According to an ABC news report, it was none other than the pop icon Prince himself who happened upon a 29-second home video of a toddler cavorting to a barely audible background soundtrack of his 1984 hit “Let’s Go Crazy” and subsequently instigated a high-profile legal showdown involving YouTube, the Universal Music Group and a Pennsylvania housewife named Stephanie Lenz. Like the lawsuits that eventually shut down Napster, the case involved a piece of federal legislation that has helped establish a legal minefield surrounding the use of digital music in the age of the Internet. That legislation, called the Digital Millennium Copyright Act (DMCA), was signed into law by President Bill Clinton on October 28, 1998.
The DMCA bill was heavily supported by the content industries—Hollywood, the music business and book publishers—during its legislative journey through the U.S. Senate and House of Representatives. The DMCA was written in order to strengthen existing federal copyright protections against new threats posed by the Internet and by the democratization of high technology. But included in the legislation as it was eventually enacted was a “safe harbor” provision granting companies operating platforms for user-contributed content protection from liability for acts of copyright infringement by those users. It was this provision that the operators of file-sharing platforms like Grokster and Napster tried to hide behind during their unsuccessful attempts to defend themselves against DMCA-inspired litigation in the early 2000s.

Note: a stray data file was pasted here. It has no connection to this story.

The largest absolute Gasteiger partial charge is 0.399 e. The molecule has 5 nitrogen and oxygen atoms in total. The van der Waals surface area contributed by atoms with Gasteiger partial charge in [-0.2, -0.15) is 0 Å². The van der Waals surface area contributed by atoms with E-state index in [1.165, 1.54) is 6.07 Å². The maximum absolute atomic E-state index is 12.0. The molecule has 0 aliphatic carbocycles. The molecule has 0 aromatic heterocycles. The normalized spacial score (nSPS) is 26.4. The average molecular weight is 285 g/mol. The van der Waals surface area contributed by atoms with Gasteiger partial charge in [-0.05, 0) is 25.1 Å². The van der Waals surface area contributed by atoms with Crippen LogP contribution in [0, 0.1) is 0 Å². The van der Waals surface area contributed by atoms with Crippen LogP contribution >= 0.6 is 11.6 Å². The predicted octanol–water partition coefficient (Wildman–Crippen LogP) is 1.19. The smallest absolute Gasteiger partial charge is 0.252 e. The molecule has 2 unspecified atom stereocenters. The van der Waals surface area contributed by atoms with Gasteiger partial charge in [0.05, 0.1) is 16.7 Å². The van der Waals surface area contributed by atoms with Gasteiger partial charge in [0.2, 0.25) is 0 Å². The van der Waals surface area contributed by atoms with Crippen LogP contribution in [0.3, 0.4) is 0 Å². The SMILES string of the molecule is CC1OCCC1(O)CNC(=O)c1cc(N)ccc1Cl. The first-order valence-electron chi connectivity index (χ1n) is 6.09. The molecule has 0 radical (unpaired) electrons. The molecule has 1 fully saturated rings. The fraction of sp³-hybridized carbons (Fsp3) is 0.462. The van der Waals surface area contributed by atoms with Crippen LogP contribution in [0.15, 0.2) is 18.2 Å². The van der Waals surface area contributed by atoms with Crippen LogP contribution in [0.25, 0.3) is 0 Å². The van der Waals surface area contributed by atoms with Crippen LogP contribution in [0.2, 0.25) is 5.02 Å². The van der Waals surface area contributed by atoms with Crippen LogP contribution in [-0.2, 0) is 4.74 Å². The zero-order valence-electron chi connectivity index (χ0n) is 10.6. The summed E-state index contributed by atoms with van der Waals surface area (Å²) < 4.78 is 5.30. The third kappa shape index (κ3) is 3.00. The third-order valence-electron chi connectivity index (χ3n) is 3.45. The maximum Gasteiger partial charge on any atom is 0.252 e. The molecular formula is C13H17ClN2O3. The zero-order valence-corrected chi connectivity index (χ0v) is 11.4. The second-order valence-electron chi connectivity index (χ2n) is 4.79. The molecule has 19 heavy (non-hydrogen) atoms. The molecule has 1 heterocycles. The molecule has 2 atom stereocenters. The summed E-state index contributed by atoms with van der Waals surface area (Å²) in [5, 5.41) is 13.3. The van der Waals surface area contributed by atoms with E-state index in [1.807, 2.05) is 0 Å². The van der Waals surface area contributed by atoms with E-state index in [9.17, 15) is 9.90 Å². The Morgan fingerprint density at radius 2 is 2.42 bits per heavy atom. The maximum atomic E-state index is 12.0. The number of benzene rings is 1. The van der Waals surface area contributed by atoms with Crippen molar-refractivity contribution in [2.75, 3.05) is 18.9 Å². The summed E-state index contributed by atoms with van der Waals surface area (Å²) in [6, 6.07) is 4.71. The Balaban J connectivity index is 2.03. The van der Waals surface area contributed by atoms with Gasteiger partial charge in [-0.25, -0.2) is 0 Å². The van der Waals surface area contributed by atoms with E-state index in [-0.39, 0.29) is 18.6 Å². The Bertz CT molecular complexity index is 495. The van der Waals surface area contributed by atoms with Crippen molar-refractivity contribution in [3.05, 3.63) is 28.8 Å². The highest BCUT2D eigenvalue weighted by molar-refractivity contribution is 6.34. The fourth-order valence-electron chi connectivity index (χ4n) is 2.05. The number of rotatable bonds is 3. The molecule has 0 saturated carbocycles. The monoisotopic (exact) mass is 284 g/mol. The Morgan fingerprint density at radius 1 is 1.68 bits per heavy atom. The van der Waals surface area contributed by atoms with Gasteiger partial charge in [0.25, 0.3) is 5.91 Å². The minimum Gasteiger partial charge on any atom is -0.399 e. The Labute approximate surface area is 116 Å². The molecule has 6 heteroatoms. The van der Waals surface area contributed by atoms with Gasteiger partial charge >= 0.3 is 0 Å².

The DMCA explicitly authorized copyright holders to issue “takedown” notices to individuals or companies believed to be engaging in infringing use of a copyrighted work. The allegation of infringing use in the case of the “Let’s Go Crazy” toddler came from Universal Music Group acting in its capacity as Prince’s music publisher in June 2007, and YouTube responded by immediately removing the offending video along with roughly 200 others also deemed by Universal to be in violation of the law. Stephanie Lenz appealed YouTube’s takedown of her home video on the basis that the barely audible Prince clip conformed with the long-established doctrine of Fair Use. The video was restored when Universal failed to file a formal infringement lawsuit against Lenz within two weeks.